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Commons questions for new Education and Skills ministers


Education and Skills Minister Estelle Morris and her new team faced their first major session of questions in the Commons last week. Among the many questions relating to education was a query about the work of the Learning and Skills Council and a discussion about the current dispute over pay within the FE sector.

Minister for Lifelong Learning Margaret Hodge assured her questioner that businesses would continue to be involved in the Investors in People standard, responsibility for which would come under the Learning and Skills Council. She added that the Small Business Service could maintain links with the Learning and Skills Council for delivering IiP.

When asked by West Bromwich MP Adrian Bailey how the LSC planned to increase participation in post-16 education, Margaret Hodge responded that she could "write an essay on that", but responded briefly that the Council would be setting a strategy and business plan to be implemented by the 47 local arms of the LSC, who would continue to work with the FE sector, private providers, sixth-form schools and colleges to increase participation, something which the current government committed itself to in its manifesto.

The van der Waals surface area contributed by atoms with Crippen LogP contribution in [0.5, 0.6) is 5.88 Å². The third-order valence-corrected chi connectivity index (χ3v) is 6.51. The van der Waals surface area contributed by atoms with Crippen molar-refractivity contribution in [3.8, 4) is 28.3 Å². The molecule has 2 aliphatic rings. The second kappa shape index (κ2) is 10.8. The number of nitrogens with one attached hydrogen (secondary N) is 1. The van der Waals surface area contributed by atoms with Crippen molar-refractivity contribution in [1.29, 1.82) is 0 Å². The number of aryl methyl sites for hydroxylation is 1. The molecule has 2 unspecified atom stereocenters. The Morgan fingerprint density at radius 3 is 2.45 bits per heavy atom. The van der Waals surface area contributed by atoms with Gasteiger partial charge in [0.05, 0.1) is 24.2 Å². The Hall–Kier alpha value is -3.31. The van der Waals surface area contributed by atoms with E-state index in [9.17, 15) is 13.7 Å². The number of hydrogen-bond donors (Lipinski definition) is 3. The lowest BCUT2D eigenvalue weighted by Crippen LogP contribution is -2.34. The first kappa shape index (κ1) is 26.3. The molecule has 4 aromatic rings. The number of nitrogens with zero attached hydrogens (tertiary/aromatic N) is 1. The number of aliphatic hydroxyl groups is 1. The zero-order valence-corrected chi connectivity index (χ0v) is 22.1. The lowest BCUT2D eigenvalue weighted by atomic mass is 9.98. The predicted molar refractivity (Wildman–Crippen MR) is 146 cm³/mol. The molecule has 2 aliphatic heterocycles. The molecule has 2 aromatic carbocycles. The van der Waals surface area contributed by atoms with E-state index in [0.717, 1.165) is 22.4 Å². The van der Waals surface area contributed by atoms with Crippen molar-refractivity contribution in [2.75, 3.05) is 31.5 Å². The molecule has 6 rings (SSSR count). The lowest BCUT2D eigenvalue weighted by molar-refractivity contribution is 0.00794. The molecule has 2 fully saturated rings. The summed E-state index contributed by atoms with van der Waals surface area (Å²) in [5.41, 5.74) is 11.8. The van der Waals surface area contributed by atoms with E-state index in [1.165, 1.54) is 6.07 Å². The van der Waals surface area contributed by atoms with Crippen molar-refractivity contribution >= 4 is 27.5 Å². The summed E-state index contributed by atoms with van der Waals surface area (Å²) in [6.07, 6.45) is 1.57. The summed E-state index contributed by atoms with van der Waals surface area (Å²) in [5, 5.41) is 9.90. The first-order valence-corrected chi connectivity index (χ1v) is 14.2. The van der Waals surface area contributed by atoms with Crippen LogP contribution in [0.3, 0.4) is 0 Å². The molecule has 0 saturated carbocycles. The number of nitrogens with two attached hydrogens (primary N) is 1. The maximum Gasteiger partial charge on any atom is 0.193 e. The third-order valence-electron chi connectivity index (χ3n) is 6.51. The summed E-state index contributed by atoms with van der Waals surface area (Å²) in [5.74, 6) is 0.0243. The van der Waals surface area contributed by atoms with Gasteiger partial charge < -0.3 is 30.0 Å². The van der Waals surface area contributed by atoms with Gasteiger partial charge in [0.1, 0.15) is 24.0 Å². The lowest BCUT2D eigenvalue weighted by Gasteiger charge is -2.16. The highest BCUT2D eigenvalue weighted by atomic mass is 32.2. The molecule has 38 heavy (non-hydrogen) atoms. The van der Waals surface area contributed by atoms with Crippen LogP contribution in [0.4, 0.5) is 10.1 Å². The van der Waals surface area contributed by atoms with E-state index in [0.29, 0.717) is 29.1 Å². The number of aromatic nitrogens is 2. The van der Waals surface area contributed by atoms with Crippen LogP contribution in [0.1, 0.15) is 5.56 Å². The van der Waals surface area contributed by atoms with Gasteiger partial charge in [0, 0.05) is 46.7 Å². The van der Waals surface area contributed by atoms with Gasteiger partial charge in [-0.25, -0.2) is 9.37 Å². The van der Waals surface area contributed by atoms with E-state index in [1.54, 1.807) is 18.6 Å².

On the question of salaries for FE lecturers, John Healy MP admitted that the new Secretary for Education and Skills had yet to meet with lecturers representatives at the National Association of Teachers in Further and Higher Education (NATFE), although he himself had met with union representatives. Mr Healy stated that he shared concerns over the current state of industrial relations within the FE sector, but added that "NATFHE's claim for an across-the-board £3,000 increase is simply not on the cards". He pointed to the newly-introduced teaching pay initiative, which is intended to which provides money on top of the general funding for colleges, as a way of providing additional pay increases within individual colleges.

Read about the progress of the Learning and Skills Council so far


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